Friday 19 April 2024

Forgotten Book - The Etruscan Net aka The Family Tomb

Throughout the 1960s, Michael Gilbert published only four novels - although this very industrious writer was, as ever, far from idle during that time, combining his legal career with a wide range of literary projects, including short stories and scripts. What fascinates me is the remarkable range of those four novels. So we have, in chronological order, an action thriller set in Austria, After the Fine Weather, a story about local government corruption in the English provinces, The Crack in the Teacup, and a story about industrial espionage and the fate of a ruthless yet charismatic entrepreneur, The Dust and the Heat, And finally, The Etruscan Net, aka The Family Tomb, which dates from 1968, and which is set in Tuscany and involves the Mafia. What an extraordinarily diverse repertoire.

I've always been a big fan of Gilbert, but because he rang the changes so often, it's inevitable that I like some books more than others. The Crack in the Teacup is an old favourite, but on first reading I had some doubts about the other three books from the 60s and in fact I've only just reread The Etruscan Net after first devouring it as a schoolboy. I must admit that at that time I was a bit disappointed. There are low-key elements in Gilbert's writing which can be frustrating, in particular in the way that he sometimes wraps up a novel. 

These features in this particular book explain why some people, such as the reviewer of this book for Kirkus, found it tedious, although others, such as the critic for The New York Times, were much impressed. As time has passed, I've become more sympathetic to what Gilbert was trying to achieve in books that didn't really do it for me the first time around, perhaps because I didn't know what to expect and didn't fully understand what he was trying to do.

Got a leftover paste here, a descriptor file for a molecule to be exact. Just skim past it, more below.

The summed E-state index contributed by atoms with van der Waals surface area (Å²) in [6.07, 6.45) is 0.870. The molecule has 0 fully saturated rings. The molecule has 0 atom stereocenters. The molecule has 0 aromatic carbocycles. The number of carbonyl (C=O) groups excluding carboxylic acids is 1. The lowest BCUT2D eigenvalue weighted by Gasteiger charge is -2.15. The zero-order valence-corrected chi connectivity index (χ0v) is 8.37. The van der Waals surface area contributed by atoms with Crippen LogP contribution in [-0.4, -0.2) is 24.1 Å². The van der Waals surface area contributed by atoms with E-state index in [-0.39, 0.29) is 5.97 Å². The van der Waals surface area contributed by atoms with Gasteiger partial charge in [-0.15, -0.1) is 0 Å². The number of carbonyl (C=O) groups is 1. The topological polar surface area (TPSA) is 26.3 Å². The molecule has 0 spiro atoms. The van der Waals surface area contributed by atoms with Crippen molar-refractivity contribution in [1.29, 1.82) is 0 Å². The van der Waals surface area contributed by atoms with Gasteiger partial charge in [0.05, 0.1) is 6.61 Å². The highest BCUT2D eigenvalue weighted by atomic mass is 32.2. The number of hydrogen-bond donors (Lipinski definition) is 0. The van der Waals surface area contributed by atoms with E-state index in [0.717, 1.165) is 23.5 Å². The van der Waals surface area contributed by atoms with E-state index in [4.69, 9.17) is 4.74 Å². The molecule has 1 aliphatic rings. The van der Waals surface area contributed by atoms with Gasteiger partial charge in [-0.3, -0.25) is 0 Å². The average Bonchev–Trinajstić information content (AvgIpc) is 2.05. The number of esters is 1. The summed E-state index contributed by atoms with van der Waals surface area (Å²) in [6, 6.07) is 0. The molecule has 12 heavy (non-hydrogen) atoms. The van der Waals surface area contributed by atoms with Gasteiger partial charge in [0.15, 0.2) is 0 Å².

On reading this book again, I enjoyed it more than I did originally. There are lots of typical Gilbert touches - the introduction of lawyers (including Italian lawyers), a potential criminal trial, a damaged protagonist (the gallery owner Robert Broke) and an entertaining confederacy of people who try to help Broke, who has been framed for a killing, off the hook. Gilbert knew Italy well and there are, as ever, various wartime references, some of which probably owe something to his experiences when escaping from a POW camp. Broke more or less disappears from the action in the second half of the book,because he's in prison, and there's a certain diffusion of interest as a result, which I'm bound to admit is not unusual in Gilbert's books. It's not one of his major novels, but it's still an entertaining read.

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